Frank Scalise (Frank Zafiro) served with the Spokane Police Department from 1993 to 2013, holding many different positions and ranks. He retired as a captain. He writes gritty crime fiction from both sides of the badge. He is the author of over thirty-five novels, including the River City series of police procedurals and his hardboiled SpoCompton series. In addition to writing, Frank hosts the crime fiction podcast Wrong Place, Write Crime. He is an avid hockey fan and a tortured guitarist. He currently lives in Redmond, Oregon.
I spent twenty years and a day as a police officer. Along the way, I had a lot of the experiences that many police officers encounter, from the mundane to the extraordinary, from the sad to the scary, from the frustrating to the satisfying.
As a lifelong writer, I saw these experiences through that additional artistic lens. So when I started publishing short stories in 2004, it was no surprise that most of them were crime fiction. By the time I retired in 2013, I’d written dozens of stories and ten or so novels. Since then, I’ve added to that catalog, putting my novel count at around thirty-five.
But the latest one, The Ride-Along, may be my most important one yet.
Before you think that is an ego-driven, self-promoting bit of hyperbole, let me add that I don’t think everything I have to say is important. Most of it is just like the things we all say—in other words, the stuff of daily life. My books are meant to entertain and make readers feel and occasionally think a little—this one is different.
As police-involved deaths gained more and more public attention and this subject became a consistent (and loud) part of public discourse, I found myself in an uncommon position.
On the one hand, I’d done the job of law enforcement for two decades. My roles were many and varied, including the heavy lifting of patrol and investigations and leadership. Almost immediately after retiring, I embarked on a four-year mini-career teaching police leadership all over the US and Canada. As a result, I knew the profession well.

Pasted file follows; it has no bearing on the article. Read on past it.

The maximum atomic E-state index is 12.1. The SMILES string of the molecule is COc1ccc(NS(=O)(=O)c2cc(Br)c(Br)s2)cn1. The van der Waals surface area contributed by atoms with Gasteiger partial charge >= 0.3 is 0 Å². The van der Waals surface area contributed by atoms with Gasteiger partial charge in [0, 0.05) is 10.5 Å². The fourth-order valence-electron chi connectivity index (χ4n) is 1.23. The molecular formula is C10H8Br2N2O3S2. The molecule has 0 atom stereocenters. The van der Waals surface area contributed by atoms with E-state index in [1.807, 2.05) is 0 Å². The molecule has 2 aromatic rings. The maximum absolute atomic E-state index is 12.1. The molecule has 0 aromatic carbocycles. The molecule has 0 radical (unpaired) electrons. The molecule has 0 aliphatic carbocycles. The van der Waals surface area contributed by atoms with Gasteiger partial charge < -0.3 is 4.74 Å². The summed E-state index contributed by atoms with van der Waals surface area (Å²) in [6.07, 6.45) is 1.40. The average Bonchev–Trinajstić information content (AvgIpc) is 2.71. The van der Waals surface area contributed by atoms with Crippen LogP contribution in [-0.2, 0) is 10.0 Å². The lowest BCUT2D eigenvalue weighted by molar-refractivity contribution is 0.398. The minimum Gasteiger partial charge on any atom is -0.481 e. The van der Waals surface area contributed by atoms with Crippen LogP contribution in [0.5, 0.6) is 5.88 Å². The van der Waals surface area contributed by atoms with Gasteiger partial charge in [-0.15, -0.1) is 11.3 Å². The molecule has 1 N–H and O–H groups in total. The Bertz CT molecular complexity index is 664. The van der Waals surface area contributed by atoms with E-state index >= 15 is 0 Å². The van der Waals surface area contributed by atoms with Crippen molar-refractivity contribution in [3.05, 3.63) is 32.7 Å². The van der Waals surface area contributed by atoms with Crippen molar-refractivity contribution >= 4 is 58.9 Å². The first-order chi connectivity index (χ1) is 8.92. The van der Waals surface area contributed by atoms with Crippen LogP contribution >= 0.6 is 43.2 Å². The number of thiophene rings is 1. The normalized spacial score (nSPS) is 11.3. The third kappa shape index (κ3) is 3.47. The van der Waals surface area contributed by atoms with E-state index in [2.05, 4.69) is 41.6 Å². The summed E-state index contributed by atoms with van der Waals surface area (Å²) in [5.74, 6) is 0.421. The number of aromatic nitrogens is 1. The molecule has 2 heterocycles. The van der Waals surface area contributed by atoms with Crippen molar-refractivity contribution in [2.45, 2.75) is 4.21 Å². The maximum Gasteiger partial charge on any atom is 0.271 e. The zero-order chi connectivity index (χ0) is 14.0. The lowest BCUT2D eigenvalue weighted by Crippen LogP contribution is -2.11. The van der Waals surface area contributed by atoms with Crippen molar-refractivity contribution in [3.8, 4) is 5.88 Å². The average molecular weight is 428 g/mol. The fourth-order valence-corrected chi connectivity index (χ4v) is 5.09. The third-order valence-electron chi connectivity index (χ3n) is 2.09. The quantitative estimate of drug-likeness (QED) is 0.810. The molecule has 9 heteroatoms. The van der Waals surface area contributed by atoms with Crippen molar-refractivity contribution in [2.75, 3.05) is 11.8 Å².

So I was frustrated by the lack of understanding shown by much of the public when it came to the job. By this, I mean everything from the ludicrous “shoot ’em in the leg after you kick the knife from his hand” crowd to those with more grounded criticisms. It wasn’t necessarily that they didn’t sometimes have valid points. It was that they were uninformed when it came to the realities of actual police work, and this lack of understanding often resulted in a wide swath of cops being seen in a bad light. Since I’ve known, and sometimes worked closely with, hundreds of men and women in the profession, I knew the high quality of dedicated people doing this difficult job. So that frustrated me.
At the same time, as I got a little distance from the day-to-day workings of the job—and, frankly, outside of the echo chamber of the profession—I saw places where we didn’t do things well. A fair chunk of this revolved around poor communication, or the lack of, with the public. In other words, we don’t do ourselves any favors with the attitude of “we don’t need to explain this to you.”